And if that is to happen, if we do end up getting more details about these Hutts – their relationship with the Nobles, their opulent lifestyle, their connection with other Hutt worlds, etc. – I also hope we are eventually told why their civilization on Mataou crumbled. This is probably the single biggest question I have about the Hutts of Mataou, a curiosity to know what became of them and why they no longer inhabit the world. In Uprising, a character named Riley mentions that the Hutts might have left the planet because of the Ro Hypa, and perhaps this was so. Otherwise, maybe there had been infighting, or a war with outsiders, or a disease that wiped out the population. Or perhaps, in what would be typical Hutt fashion, living on Mataou stopped being good for profits and they moved to another world. The possibilities are limitless and open to the imagination.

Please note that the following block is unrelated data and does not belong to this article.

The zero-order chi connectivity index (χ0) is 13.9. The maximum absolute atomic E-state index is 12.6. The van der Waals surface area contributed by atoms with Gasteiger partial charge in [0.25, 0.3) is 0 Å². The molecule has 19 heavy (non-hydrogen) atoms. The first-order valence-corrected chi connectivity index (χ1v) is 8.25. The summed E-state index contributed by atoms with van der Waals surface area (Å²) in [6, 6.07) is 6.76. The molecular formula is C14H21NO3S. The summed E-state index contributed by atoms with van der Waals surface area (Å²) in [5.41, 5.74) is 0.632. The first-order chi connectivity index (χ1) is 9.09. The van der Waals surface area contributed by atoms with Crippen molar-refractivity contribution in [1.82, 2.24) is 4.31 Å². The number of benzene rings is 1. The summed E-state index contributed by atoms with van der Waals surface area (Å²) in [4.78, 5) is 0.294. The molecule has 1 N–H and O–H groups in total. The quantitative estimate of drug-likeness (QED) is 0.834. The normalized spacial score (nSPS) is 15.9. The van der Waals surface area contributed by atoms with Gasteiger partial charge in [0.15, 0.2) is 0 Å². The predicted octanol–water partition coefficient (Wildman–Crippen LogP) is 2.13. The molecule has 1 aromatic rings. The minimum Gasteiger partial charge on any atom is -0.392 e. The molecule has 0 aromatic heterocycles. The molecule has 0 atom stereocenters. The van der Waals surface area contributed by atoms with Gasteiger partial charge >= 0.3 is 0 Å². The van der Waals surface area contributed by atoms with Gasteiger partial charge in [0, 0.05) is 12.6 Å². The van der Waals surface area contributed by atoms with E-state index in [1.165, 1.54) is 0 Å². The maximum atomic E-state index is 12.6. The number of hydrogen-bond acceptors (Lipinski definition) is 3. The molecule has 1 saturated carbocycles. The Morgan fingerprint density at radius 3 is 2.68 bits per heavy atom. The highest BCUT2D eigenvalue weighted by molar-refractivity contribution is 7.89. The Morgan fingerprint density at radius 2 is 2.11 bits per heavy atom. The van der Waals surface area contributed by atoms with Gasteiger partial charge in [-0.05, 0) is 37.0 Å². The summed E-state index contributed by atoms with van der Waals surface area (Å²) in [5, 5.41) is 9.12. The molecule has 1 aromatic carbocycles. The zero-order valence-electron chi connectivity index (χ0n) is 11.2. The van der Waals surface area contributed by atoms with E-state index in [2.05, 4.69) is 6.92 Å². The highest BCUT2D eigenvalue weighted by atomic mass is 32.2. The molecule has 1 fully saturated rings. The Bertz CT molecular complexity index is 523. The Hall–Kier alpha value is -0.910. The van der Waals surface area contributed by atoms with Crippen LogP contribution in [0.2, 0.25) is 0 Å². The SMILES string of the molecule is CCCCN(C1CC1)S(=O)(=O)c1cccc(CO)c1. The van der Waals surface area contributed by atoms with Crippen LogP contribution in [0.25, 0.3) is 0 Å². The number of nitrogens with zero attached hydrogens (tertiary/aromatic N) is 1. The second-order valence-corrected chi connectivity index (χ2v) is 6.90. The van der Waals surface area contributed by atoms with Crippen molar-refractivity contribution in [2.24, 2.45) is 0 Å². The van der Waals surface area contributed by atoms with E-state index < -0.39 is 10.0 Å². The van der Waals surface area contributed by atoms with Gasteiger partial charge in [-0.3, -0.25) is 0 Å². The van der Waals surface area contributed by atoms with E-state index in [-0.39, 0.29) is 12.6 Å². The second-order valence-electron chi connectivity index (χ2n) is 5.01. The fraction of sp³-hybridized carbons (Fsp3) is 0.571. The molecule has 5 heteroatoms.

Still, I should note that there is at least one Hutt who continues to live in the Anoat sector, one whose ancestors hailed from the desert world: Voras the Hutt, leader of the Ivax Syndicate. A mysterious Hutt with his hands in an endless number of criminal activities, Voras and his Syndicate hold incredible influence in the Anoat sector. But that is all I will say about them…I don’t need Voras putting a bounty on my head. 

Check out these other Hutt Week posts:

The Imperial Talker Presents: Hutt Week

Hutts: Galactic Gangsters

Hutt Week: “Cute” Jabba the Hutt Merchandise (by Jenmarie from Anakin and His Angel)

Jabba the (CGI) Hutt

Why Ziro’s  My Hero (by Andrew – @AndrewinBelfast)

A Man in Debt to a Hutt (by Michael Miller)

Hutt Haiku Poems

Hutt Profile: Gardulla

Heir to a Criminal Empire

Hutt Week: A Conclusion